By Étienne Bodard, with contribution from Étienne Soula
On October 31, the current European Commission headed by President Jean-Claude Juncker should have left office and ceded its place to a new team headed by former German defense minister Ursula von der Leyen. The new EU Commission was slated to become more green (environmental focus), gender-balanced, and “geopolitical”, in the words of incoming President von der Leyen. At least that was the plan. With just a few days to go before the transfer of power, the incoming team is struggling to get its ducks in order.
Under President von der Leyen, 28 EU Commissioners, each named by one of the 28 EU Member States, will be given specific portfolios to help implement her policies for the next five years. All 28 commissioners must be approved by the European Parliament before the entire team can start its mandate. Extraordinarily, that very number is now a matter of contention. The newly extended Brexit deadline, most recently pushed back to January 31, 2020, means that the new EU Commission will not be able to start its term until a British commissioner is nominated by London and approved by the European Parliament.
However, more firmly anchored EU Member States have also faced setbacks during the process. In an uncharacteristic show of assertiveness, the EU Parliament has, over the past few weeks, rejected the proposed candidates for EU commissioners from Hungary, Romania, and France. Through those rejections, the European Parliament showed the EU Commission and Member States that it was not a mere 'rubber stamp', thereby reinforcing its political standing and influence. This is also a clear warning that the current legislature’s shifting majorities will make it less predictable that its predecessors.
In late September, EU lawmakers rejected the Hungarian and Romanian commissioner candidates due to concerns of conflicts of interest. The former, previously justice minister under Hungarian Prime Minister Viktor Orban, allegedly had his private law firm award government contracts, while the latter was dogged by allegations of corruption at home.
Hungary named a replacement in early October but Romania underwent an unexpected change of government and has only now put forward its candidate for EU commissioner.
But European lawmakers’ boldest move was their decision to vote down Sylvie Goulard, France’s nominee for EU commissioner, over legal charges that she used a European Parliament assistant for domestic political work and about her work for the Berggruen Institute in the United States. The French had carved themselves a very expansive portfolio that ranged from digital affairs, to defense, to industrial policy. Paris’ priority has been to ensure that the European Parliament’s snub will not affect this portfolio.
On November 12, the European Parliament’s Legal Affairs Committee approved the financial declarations of the new candidates—France's Thierry Breton, Hungary's Olivér Várhelyi, and Romania's Adina-Ioana Vălean. This opens the door for the three commissioners-designate to appear in front of the relevant European Parliament committees on November 14 to assess their suitability to their given portfolio. Already, the French nominee’s previous experience as CEO of a technology company has raised concerns about possible conflicts of interest given his position’s influence over European digital policy—the legal committee approved his financial declaration by a narrow margin of 12 in favor vs. 11 against.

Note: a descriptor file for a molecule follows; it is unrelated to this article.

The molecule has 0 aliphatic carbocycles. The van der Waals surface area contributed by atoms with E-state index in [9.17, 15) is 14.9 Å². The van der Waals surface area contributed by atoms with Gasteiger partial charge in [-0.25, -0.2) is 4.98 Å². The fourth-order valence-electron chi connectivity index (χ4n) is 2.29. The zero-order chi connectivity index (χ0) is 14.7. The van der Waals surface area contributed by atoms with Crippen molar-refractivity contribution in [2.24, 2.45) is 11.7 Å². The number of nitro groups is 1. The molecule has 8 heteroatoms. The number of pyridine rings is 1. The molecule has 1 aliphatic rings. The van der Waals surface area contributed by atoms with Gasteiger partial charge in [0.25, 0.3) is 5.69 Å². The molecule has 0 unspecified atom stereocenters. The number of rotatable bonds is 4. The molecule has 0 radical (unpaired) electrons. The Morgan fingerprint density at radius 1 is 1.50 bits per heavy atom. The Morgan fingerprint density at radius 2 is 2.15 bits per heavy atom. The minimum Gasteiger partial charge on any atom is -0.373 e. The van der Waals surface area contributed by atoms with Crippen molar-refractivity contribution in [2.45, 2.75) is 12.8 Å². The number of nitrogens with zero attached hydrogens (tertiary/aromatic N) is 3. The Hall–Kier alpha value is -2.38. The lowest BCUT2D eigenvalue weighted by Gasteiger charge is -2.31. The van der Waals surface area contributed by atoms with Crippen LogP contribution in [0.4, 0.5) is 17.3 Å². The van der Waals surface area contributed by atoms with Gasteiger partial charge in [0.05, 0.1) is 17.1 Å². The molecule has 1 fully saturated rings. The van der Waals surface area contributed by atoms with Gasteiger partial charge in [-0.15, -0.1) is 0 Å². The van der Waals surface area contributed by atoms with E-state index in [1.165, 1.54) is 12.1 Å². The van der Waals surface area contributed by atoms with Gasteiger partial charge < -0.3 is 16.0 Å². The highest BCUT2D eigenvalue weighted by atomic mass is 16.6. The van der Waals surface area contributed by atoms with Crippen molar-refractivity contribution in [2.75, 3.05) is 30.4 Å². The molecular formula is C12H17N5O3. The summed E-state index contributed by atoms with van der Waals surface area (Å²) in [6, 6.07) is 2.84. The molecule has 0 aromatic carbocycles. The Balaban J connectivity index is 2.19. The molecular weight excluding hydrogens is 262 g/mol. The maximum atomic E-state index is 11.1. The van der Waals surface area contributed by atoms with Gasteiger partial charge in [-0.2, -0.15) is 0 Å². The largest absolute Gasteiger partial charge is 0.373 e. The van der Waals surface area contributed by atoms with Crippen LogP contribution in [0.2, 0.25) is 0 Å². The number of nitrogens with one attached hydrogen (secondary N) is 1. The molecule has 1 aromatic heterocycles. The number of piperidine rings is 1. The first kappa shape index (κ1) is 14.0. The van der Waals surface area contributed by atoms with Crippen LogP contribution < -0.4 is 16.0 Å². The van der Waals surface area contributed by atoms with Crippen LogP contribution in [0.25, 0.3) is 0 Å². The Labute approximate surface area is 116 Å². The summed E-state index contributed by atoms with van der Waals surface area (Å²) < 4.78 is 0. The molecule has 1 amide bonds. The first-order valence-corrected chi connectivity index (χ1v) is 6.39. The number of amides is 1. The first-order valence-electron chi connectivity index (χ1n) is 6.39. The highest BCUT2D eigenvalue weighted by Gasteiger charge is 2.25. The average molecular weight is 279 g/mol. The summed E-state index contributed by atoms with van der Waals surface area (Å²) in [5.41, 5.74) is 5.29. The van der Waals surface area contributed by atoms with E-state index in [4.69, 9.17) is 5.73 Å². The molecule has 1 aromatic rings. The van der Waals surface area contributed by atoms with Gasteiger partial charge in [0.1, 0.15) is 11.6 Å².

This means that, at best, the whole EU Commission college would be adopted by the European plenary session on November 27, and not able to start its mandate before December 1. It’s even possible that the current Juncker team will remain in its current caretaker role until early 2020.
There are two key takeaways to be gleaned from this situation. First, the difficulties facing President von der Leyen show all stakeholders that the political landscape and institutional balance of power in Brussels has changed. It also gives a sense of what to expect from the now politically reinforced European Parliament where ad hoc majorities will spell the success, or failure, of specific projects. Second, the inability of President von der Leyen to have her team swiftly approved by the EU Parliament leaves her Commission politically weakened. This could make it harder for von der Leyen to implement her “geopolitical” agenda without granting significant concessions to reluctant EU Member States.
The next major milestone is slated to occur within the next 100 days when the European Commission is expected to adopt its 2020 work program and to propose its major initiative, the European Green Deal.
Stay tuned as we continue to report on the impact of this turbulent start on EU policies.
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